Sunday, 20 June 2010

Misattribution corner: gazelle poetry

Illustration for Thomas Moore's The Gazelle.

Further to Bad luck with gazelles, Monica just drew my attention to a reference in Agatha Christie's 1936 Poirot mystery, Cards on the Table:
"May be going abroad," said the Sergeant.

Elsie's face fell.

Though unacquainted with Lord Byron's famous poem, "I never loved a dear gazelle," etc., its sentiments were at that moment hers. She thought to herself:

"Funny how all the really attractive ones never come to anything. Oh, well, there's always Fred."
As Monica suspected, it is a misattribution. The much-parodied "dear gazelle" comes from The Fire-Worshippers , part of the epic Lalla Rookh by the 19th century Irish poet Thomas Moore (on quotation websites - ThinkExist, for example - it's commonly misattributed to Thomas More). Christie presumably mistook it for Byron's The Wild Gazelle ...
The wild Gazelle on Judah's hills
Exulting yet may bound,
And drink from all the living rills
That gush on holy ground—
Its airy step and glorious eye
May glance in tameless transport by—

opening stanza from The Wild Gazelle, from Byron's Hebrew Melodies.
... or his description of Leila in The Giaour:
Her eye's dark charm 'twere vain to tell,
But gaze on that of the gazelle,
It will assist thy fancy well;
As large, as languishingly dark,
But soul beamed forth in every spark
That darted from beneath the lid,
Bright as the jewel of Giamschid. 1
From the Song of Solomon onward, references to the gazelle in poetry are naturally frequent in works from countries where the gazelle is indigenous, but there a few other sightings of gazelles elsewhere. Apart from the reference in The Fire-Worshippers, Thomas Moore wrote a standalone poem about the "dear gazelle": see page 80 of the 1858 Poetry and Pictures from Thomas Moore. In the poem, the narrator meets (it happens all the time) a gazelle decorated by his lady love.
DOST thou not hear the silver bell,
Through yonder lime-trees ringing?
'Tis my lady's light gazelle.
To me her love thoughts bringing, —
All the while that silver bell
Around his dark neck ringing.
There's The Gazelle of the Menagerie in Hannah Flagg Gould's 1850 anthology New Poems (Gould herself was on the receiving end of misattribution, when her best-known poem, A Name in the Sand, was variously credited to Charles Dickens and the journalist George D Prentice 2). Gazelle is the name of the Native American heroine of Isaac B Rich's 1866 romantic poem set against the American Civil War, Gazelle, A True Tale of the Great Rebellion. And there's Rilke's Die Gazelle (The Gazelle):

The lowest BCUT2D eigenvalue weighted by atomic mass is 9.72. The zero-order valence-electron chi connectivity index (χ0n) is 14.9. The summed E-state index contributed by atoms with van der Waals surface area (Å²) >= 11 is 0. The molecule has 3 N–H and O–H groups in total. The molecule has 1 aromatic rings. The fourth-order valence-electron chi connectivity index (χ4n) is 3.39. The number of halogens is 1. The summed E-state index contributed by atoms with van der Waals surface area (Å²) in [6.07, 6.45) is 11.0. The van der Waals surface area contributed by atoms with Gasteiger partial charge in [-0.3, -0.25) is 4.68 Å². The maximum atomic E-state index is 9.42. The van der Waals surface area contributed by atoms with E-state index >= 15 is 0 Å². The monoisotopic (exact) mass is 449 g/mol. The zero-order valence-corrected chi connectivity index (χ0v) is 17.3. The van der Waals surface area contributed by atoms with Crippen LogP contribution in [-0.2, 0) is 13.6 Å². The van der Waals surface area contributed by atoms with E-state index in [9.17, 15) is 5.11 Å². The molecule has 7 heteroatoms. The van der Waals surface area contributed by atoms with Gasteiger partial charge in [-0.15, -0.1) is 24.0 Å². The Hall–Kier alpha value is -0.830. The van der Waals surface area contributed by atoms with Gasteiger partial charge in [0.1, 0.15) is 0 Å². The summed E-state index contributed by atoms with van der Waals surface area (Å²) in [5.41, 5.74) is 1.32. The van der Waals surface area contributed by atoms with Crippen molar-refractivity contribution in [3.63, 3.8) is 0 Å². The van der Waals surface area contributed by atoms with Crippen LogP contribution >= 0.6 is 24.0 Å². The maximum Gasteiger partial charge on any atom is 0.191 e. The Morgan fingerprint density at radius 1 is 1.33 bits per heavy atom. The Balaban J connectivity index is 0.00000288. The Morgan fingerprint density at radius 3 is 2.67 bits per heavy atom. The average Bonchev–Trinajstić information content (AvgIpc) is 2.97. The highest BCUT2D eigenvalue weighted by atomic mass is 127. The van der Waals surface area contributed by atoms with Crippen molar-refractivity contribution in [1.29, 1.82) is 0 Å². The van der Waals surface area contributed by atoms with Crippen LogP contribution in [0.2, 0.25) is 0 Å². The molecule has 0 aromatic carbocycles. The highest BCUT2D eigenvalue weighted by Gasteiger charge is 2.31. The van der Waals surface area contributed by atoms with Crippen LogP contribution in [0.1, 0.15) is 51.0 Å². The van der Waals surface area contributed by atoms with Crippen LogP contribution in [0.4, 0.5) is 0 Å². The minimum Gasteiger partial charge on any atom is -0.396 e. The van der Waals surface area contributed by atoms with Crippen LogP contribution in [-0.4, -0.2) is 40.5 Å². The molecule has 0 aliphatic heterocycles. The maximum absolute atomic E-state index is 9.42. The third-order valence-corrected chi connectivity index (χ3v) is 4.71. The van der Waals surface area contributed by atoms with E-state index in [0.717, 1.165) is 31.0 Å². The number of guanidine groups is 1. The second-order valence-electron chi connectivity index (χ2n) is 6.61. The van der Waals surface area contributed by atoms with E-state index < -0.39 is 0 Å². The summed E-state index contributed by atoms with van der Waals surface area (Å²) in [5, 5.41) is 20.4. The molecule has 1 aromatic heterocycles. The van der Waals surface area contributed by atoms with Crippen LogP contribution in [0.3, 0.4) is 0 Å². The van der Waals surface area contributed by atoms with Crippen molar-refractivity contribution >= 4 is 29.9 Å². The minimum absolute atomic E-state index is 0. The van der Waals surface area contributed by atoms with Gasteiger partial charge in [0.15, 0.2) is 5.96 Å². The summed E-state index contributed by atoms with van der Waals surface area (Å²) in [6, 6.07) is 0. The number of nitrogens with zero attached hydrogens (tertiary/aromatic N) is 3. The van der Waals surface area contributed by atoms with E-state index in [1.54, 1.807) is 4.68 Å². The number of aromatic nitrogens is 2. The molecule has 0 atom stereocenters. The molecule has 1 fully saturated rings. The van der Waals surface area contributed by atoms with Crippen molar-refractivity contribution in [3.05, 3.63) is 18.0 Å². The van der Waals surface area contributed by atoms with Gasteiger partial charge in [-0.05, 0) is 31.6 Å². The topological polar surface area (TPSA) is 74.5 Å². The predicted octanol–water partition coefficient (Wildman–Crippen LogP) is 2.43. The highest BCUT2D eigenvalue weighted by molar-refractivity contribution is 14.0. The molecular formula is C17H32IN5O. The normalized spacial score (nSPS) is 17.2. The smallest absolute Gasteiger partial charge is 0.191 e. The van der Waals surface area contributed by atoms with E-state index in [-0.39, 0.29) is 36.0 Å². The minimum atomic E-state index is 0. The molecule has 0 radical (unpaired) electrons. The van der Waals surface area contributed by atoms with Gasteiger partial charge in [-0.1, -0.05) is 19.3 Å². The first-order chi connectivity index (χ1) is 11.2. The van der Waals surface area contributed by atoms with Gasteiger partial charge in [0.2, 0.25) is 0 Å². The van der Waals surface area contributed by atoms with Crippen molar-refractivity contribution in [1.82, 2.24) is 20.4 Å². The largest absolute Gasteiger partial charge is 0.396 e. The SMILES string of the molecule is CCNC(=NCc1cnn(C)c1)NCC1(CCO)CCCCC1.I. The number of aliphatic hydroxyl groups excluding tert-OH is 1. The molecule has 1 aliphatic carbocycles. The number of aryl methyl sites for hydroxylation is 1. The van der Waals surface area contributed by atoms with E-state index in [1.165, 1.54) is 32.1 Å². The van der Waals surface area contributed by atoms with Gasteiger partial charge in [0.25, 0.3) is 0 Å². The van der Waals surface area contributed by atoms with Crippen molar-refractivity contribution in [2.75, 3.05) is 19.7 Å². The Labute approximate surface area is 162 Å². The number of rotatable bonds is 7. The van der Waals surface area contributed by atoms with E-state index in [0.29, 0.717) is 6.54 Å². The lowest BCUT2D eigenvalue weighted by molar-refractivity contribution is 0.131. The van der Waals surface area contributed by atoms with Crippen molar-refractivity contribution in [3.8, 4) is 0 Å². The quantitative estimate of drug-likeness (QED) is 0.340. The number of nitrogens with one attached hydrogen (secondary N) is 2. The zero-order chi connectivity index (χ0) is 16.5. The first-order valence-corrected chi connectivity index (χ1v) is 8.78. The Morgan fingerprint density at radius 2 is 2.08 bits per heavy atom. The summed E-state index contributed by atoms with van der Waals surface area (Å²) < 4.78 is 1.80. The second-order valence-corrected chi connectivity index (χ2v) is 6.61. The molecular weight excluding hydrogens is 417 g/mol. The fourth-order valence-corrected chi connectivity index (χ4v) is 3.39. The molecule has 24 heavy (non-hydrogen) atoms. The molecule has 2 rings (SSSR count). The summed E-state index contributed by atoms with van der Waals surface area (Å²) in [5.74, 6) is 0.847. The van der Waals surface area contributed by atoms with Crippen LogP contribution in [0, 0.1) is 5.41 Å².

The Gazelle

Gazella Dorcas

Enchanted being: how can the harmony of two
chosen words ever achieve the rhyme,
as with a sign, that comes and goes in you.
Out of your brow rise leaf and lyre,

and everything yours already runs as metaphor
through love songs, the words of which, soft
as rose petals, for the one who no longer reads,
laid upon the eyes, which he closes
so that he may see you: carried about as if
each slender leg were charged with leaps,
not to be fired as long as the neck

holds the head high in listening: as when, while
bathing in a dark forest, the bather interrupts herself:
the forest pool still reflected in her turning face.
The Gazelle was one of Rilke's particularly acclaimed poems dating from 1902: The Gazelle, The Swan and The Panther. The last is especially powerful, the one used by "Leonard L" (as reported in Oliver Sacks' Awakenings ) to express his experience of profound Parkinsonism.

There appear to be conflicting views about how the word "gazelle" (which derives from its Arabic name ghazal) is connected with the name of the Middle Eastern lyrical verse form, the ghazal. It's commonly stated that "ghazal" alludes to the mortal cry of the gazelle, but this may well be a folk etymology. The Encyclopedia of Arabic literature, Volume 1 (see page 249) says "Etymologically the term is associated with the verb ghazila, 'to spin', and, probably by contamination, with the gazelle (ghazal), to which the beloved is often compared" but a critique of this book in Bulletin of the School of Oriental and African Studies, 1999, says "While ghazal is 'Etymologically . . . associated with the verb ghazila' the verb ghazila does not mean 'to spin', but 'to talk and act in an amatory and enticing manner, with a woman, or with women'". The precise origin is probably lost in time.

1. A reference explained here. Byron originally wrote "ruby of Giamschid", but a friend suggested the change as "the comparison of his heroine's eye to a ruby might unluckily call up the idea of its being bloodshot".
2 See page 303, The Dickensian, 1908.

- Ray

1 comment:

  1. Without any reference at all, and quite probably talking complete b*||*¢#$ ... my first thought is to wonder whether Christie might have been deliberately misattributing, with humorous and/or socially malicious intent?

    Along the lines of "the boy" in Nick Hornby's About a boy attributing "No man is an island" to Jon Bon Jovi...